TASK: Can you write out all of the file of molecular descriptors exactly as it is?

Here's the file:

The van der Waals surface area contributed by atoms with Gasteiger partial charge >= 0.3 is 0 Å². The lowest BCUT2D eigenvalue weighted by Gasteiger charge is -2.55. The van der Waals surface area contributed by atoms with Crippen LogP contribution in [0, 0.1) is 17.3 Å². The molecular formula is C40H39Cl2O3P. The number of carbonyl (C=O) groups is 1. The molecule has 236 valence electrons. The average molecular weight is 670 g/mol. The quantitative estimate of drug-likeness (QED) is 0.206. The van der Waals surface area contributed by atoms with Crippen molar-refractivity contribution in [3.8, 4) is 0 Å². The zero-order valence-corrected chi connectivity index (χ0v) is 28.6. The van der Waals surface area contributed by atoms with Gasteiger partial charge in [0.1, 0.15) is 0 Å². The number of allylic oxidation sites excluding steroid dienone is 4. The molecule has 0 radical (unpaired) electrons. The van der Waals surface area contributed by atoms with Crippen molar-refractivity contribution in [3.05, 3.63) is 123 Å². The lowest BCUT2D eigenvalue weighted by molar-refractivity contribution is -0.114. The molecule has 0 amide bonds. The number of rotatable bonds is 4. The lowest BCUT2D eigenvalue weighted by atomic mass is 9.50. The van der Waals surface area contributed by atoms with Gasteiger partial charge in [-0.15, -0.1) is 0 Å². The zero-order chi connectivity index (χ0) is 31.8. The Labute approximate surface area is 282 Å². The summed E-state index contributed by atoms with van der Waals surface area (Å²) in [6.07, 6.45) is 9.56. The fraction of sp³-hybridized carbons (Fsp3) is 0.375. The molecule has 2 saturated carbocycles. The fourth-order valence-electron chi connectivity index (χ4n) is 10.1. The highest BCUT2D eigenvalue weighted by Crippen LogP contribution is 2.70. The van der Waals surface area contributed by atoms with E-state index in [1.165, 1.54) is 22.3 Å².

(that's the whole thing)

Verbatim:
The van der Waals surface area contributed by atoms with Gasteiger partial charge >= 0.3 is 0 Å². The lowest BCUT2D eigenvalue weighted by Gasteiger charge is -2.55. The van der Waals surface area contributed by atoms with Crippen LogP contribution in [0, 0.1) is 17.3 Å². The molecular formula is C40H39Cl2O3P. The number of carbonyl (C=O) groups is 1. The molecule has 236 valence electrons. The average molecular weight is 670 g/mol. The quantitative estimate of drug-likeness (QED) is 0.206. The van der Waals surface area contributed by atoms with Crippen molar-refractivity contribution in [3.8, 4) is 0 Å². The zero-order valence-corrected chi connectivity index (χ0v) is 28.6. The van der Waals surface area contributed by atoms with Gasteiger partial charge in [0.1, 0.15) is 0 Å². The number of allylic oxidation sites excluding steroid dienone is 4. The molecule has 0 radical (unpaired) electrons. The van der Waals surface area contributed by atoms with Crippen molar-refractivity contribution in [3.05, 3.63) is 123 Å². The lowest BCUT2D eigenvalue weighted by molar-refractivity contribution is -0.114. The molecule has 0 amide bonds. The number of rotatable bonds is 4. The lowest BCUT2D eigenvalue weighted by atomic mass is 9.50. The van der Waals surface area contributed by atoms with Gasteiger partial charge in [-0.15, -0.1) is 0 Å². The zero-order chi connectivity index (χ0) is 31.8. The Labute approximate surface area is 282 Å². The summed E-state index contributed by atoms with van der Waals surface area (Å²) in [6.07, 6.45) is 9.56. The fraction of sp³-hybridized carbons (Fsp3) is 0.375. The molecule has 2 saturated carbocycles. The fourth-order valence-electron chi connectivity index (χ4n) is 10.1. The highest BCUT2D eigenvalue weighted by Crippen LogP contribution is 2.70. The van der Waals surface area contributed by atoms with E-state index in [1.165, 1.54) is 22.3 Å².